Health Department Releases Report on Improvements in Citywide Air Quality

The report covers eleven years of data from the largest urban air monitoring program of any U.S. city

Average levels of fine particulate matter, nitrogen dioxide and sulfur dioxide declined between 2009 and 2019

April 22, 2021 — The Health Department today released the latest New York City Community Air Survey (NYCCAS) report, which describes continuing improvements in air quality citywide and is available in an interactive online format. The report summarizes eleven years of data of the largest ongoing urban air monitoring program of any U.S. city. It describes seasonal trends in air pollution levels from winter 2008-2009 through fall 2019 and highlights sources that contribute to high levels of pollutants in New York City neighborhoods. Maps displaying neighborhood air pollution levels by year are also included online.

“Air quality has tangible health impacts and we’re pleased to see air quality in NYC improving year after year,” said Health Commissioner Dr. Dave A Chokshi. “Mayor de Blasio’s OneNYC plan continues to bring us closer to the goal of making sure all New Yorkers can breathe clean air.”

“Working collaboratively with all stakeholders New York City has developed progressive clean air policies that have resulted in increasingly healthier air for all New Yorkers,” said DEP Commissioner Vincent Sapienza. “Thank you to our partners at the Department of Health for all of their important work on the Community Air Survey.”

NYC Community Air Survey Findings Between 2009 and 2019

A chart showing a high level of fine particular matter throughout NYC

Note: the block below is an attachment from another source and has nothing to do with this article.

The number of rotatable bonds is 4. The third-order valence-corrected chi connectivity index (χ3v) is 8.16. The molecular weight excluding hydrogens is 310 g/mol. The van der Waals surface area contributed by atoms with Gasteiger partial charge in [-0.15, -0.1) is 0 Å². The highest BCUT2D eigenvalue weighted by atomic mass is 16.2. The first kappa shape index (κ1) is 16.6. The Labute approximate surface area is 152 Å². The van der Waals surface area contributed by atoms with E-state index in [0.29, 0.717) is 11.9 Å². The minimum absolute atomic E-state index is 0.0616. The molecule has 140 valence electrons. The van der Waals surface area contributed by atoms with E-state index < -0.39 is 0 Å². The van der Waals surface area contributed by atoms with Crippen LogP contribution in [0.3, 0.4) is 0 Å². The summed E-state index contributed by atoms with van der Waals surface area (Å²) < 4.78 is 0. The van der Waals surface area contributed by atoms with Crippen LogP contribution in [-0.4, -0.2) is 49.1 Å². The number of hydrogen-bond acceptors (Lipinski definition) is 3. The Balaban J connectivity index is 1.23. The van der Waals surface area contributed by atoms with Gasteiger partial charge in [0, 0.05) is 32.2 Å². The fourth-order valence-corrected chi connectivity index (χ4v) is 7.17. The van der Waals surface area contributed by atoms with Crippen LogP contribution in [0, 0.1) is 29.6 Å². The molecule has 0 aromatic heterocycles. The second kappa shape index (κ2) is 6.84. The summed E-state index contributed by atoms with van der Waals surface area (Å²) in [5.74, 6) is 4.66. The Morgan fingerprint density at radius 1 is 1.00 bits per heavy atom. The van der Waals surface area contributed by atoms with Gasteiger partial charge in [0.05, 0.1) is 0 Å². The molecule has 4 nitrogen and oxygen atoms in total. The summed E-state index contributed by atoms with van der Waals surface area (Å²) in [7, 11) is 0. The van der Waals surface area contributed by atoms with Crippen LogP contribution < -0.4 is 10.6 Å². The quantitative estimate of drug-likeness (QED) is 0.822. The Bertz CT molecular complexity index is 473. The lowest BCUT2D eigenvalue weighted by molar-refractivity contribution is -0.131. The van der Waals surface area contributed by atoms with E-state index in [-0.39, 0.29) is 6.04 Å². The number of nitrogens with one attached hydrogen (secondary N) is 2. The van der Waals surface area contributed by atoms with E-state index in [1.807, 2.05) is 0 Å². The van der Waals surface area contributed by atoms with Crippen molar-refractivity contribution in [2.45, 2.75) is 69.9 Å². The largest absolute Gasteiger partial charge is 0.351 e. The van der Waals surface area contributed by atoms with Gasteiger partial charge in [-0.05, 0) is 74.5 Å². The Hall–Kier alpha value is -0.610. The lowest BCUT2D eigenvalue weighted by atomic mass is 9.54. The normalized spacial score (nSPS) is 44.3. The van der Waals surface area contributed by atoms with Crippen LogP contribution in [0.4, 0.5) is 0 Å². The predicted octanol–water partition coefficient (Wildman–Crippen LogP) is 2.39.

Annual average fine particulate matter in NYC, 2009
  • Annual average levels of fine particulate matter (PM 2.5), nitrogen dioxide and nitric oxide have declined 38%, 33% and 52%, respectively.
  • The largest declines have been observed for sulfur dioxide, due largely to city and state heating oil regulations – wintertime average levels have declined by 97%.
  • Summertime average ozone levels have remained stable.

High levels of fine particulate matter, nitrogen dioxide, and nitric oxide – pollutants that exacerbate heart and respiratory disease – continue to be observed in areas of high traffic density, building density, and industrial areas. PM2.5 emissions from buildings have continued to decline, reflecting the impact of city regulations of heating oil. For the first time emissions from commercial cooking - grills and charbroilers in restaurants – best explain the differences in fine particulate concentrations among neighborhoods. Recent City Air Code updates have created a framework to collaboratively start addressing these emissions sources. A closer look at commercial cooking emissions and NYCCAS is available in Tracking changes in New York City’s sources of air pollution

More data on local air quality and other health issues related to the environment can be found at the New York City Environment and Health Data Portal

About the New York City Community Air Survey (NYCCAS) and OneNYC

A chart showing a lower level of fine particular matter throughout NYC
Annual average fine particulate matter in NYC, 2019

The Health Department conducts NYCCAS with Queens College of the City University of New York to evaluate how air quality differs across New York City. Air pollution measurements are taken each season with monitors mounted at street level at about 100 locations throughout the five boroughs. More information on NYCCAS can be found here.

The de Blasio administration, through the Health Department’s NYCCAS and its OneNYC plan, is prioritizing the reduction of emissions and air quality improvement citywide.

About OneNYC: New York City’s Green New Deal

OneNYC 2050 is a strategy to prepare New York City for the future. The OneNYC 2050 strategy reflects the core strengths of New York City — a growing, diverse population, a strong economy, and global leadership — as well as our significant challenges: rising unaffordability, economic insecurity, stubborn health and wealth inequities, and the existential threats posed by climate change, decaying infrastructure, and rising global intolerance. OneNYC 2050 outlines bold actions New York City will take to overcome these challenges and create a strong and fair future for all New Yorkers, including efforts to mitigate the impacts of climate change and improve air quality in neighborhoods throughout New York City.



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